During Microsoft’s E3 2015 conference, one game in particular caught my eye and that game was Beyond Eyes. I was immediately drawn to the premise of seeing the world through the eyes of a young blind girl, hoping to revisit a familiar sense of Unfinished Swan -like nostalgia.
Similar to the swan-chasing exploration game, Beyond Eyes plays very similar in comparison, all the while still encompassing the same heart wrenching emotional factor to its gameplay. Chapter by chapter, you play as a young blind girl named Rae whose only goal is to explore the visually unknown to find her friendly cat companion, Nani.
Roaming from blank area to blank area, the world gains color and depth as Rae continues with her exploration. With every step and every touch, the area around Rae is illuminated with vivid shades of greens, pinks, blues and all other assortments of beautiful colors. In contrast, things which are abnormal or foreign to Rae appear as smoke, or are colored black and grey.
Although Beyond Eyes is not a blind simulator to any degree, it still manages to interpret the conditions of blindness to those whom could never otherwise comprehend the experience of the impairment. The volume of background sounds such as the hum of a vehicle, footsteps and running water are increased to enhance the player’s additional senses, aside from the obvious visual conditions of the game. As noises would spike in the distance, images of an object would shoot towards the opposite side of the environment. Shortly after, that same sound began to fade away, so did the imaginary visual object itself, almost as if Rae was able to imagine something she heard and when she could no longer hear it, it visually disappeared from her imagination.
Another amazing attribute to the Beyond Eyes interpretation of blindness is how things would change as Rae approached them. For example, there was a moment where Rae explored what she imagined to be a garden and heard what she thought was a beautiful water fountain. As she walked towards the fountain, it quickly changed into a water runoff pipe. Another experience included Rae walking towards a woodpecker which transformed into a clicking crosswalk button as she drew closer to it.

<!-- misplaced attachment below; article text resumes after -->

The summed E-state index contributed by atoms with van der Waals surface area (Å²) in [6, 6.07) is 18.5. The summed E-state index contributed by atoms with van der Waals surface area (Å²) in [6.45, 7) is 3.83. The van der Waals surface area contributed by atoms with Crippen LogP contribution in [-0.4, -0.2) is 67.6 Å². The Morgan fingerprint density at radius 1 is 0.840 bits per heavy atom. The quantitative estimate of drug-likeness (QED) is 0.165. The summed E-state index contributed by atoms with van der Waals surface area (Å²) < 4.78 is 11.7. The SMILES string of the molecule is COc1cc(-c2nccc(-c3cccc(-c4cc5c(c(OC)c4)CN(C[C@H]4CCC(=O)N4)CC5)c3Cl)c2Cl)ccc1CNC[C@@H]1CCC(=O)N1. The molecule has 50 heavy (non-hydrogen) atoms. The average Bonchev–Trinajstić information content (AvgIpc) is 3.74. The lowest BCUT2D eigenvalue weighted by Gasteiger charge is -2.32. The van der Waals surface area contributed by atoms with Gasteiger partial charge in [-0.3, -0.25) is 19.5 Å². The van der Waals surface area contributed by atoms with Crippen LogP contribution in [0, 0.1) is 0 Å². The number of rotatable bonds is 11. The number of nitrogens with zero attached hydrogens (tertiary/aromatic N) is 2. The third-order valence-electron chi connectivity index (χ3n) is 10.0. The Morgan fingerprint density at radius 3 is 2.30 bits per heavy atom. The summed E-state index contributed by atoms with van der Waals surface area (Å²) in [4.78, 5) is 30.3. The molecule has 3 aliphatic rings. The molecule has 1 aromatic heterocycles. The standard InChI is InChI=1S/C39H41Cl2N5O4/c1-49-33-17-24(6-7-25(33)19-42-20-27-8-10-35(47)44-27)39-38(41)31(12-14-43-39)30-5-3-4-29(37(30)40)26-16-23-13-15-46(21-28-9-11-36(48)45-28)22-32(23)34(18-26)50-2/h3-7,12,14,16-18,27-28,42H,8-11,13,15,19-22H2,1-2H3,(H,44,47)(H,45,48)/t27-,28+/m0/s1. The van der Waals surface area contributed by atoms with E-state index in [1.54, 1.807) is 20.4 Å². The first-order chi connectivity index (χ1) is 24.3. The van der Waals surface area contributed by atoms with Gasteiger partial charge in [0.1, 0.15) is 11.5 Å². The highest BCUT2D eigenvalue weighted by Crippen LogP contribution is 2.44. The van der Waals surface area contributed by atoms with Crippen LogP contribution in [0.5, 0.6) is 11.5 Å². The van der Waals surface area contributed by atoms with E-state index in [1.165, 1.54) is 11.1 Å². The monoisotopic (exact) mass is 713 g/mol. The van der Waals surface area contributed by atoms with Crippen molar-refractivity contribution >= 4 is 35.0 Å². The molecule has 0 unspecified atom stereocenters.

Although sympathy is never an acceptable emotion to hold towards someone with a physical impairment, there were times that I felt increasingly sad for Rae. My emotions didn’t necessarily stem from the fact that she was blind, but that she was young, unaware and alone. As she encountered things that were foreign to her, such as strange engine-like sounds or nearby dogs, the screen would become riddled with black smoke, meant to represent Rae’s fear for the unknown. This factor, among many others, made me deeply care for Rae as a character and the entire game, as a result.
And yes, Beyond Eyes is a fascinating game — but it is not perfect. As much as I enjoyed the gorgeous landscape, the overwhelming tones of serenity and the overall message of the game, there were issues that I experienced while playing. For starters, the loading times were rather lengthy, and as I jumped from chapter to chapter, I felt increasingly more irritated.
Another issue, which is quite major, is just how slowly Rae walks. To be fair, this is a realistic factor to blindness but in terms of actual gameplay, it can be somewhat frustrating to experience firsthand. There were countless moments where I knew that I had missed uncovering parts of the area but was too discouraged to walk back and discover it. I, for the first time in my life, willingly sacrificed further exploration due to the fact that I knew it would take an overwhelming amount of time to get back to the same location, due to Rae’s snail-like walking speed.
Other than those two issues in Beyond Eyes, there are countless qualities which make the game very, very memorable. If you enjoy titles such as Unfinished Swan, Journey or if you were one of the few people who actually appreciated Papo & Yo, I would venture to say that Beyond Eyes is specifically categorized to fit your taste and is an essential ‘must-have’ in your digital gaming library.
This review was based on a digital copy of Beyond Eyes for the Xbox One provided by Tiger & Squid.